Paper No. 97-14
Presentation Time: 11:30 AM
LATE CENOZOIC WIND EROSION IN THE HAMI BASIN, NORTHWESTERN CHINA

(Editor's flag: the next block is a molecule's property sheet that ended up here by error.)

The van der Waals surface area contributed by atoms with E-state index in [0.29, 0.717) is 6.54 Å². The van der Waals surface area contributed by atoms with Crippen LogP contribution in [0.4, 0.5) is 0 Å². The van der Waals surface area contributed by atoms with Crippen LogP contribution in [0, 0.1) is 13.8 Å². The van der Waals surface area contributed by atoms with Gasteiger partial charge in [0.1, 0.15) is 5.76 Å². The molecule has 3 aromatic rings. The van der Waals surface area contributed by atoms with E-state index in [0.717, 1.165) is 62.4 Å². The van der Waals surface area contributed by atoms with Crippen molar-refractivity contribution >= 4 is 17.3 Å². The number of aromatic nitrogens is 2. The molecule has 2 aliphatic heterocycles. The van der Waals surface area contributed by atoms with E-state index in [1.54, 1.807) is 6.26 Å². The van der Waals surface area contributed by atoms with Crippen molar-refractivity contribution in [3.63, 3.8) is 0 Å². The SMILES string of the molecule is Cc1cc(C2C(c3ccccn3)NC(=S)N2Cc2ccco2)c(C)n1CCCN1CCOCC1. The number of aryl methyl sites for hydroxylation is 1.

The hyper-arid and internally-drained Hami Basin, south of the Tian Mountains in northwestern China, is part of a network of arid wind-deflated basins in central Asia. The Hami Basin exposes wind-eroded Neogene sedimentary bedrock and was potentially an important source of atmospheric dust transported by westerly winds and deposited in the northern Pacific Ocean during latest Cenozoic time. At least 430 m of sub-horizontal Neogene strata are exposed in the Hami Basin and consist of interbedded paleosol, siltstone, sandstone, and pebble conglomerate associated with alluvial fan to playa deposition. These have been extensively wind eroded presumably starting during Pliocene time. The Neogene strata are sculpted into widespread (>2000 km2) but spatially discontinuous fields of megayardangs, separated and locally overlain by spatially-extensive (1×104–106 m2) sub-horizontal planar surfaces of unconsolidated gravel. These gravel surfaces are topographically layered and coincide spatially with prominent conglomerate beds within the wind-eroded Neogene stratigraphy. The finer-grained, and presumably more easily wind eroded intervals, between the topographically layered gravel surfaces and conglomerates are sculpted into the yardang fields. The clasts of the unconsolidated gravels are generally dark in color and show variable degrees of ventifaction. There is a scarcity of unconsolidated sediment composed of sand- to smaller-sized particles, which implies the basin is sand-starved and that near surface winds are efficient in reducing and/or removing sand and finer-grained sediment from the basin. These sedimentary, stratigraphic, and geomorphic observations suggest that the rate of eolian dominated downcutting through the heterogeneous lithologies within the Neogene strata was modulated, in part, by the distribution of conglomerate beds and the coalescences of gravels on the surface. The distribution of conglomerates, more abundant in the lower part of the wind-eroded section, would be consistent with initially higher wind erosion rates with a decreasing trend through time as gravel surfaces coalesced, armored the landscape, and suppressed subsequent wind deflation. The abundance of dark-colored gravels in the Hami Basin has contributed to its anomalously high land skin temperatures.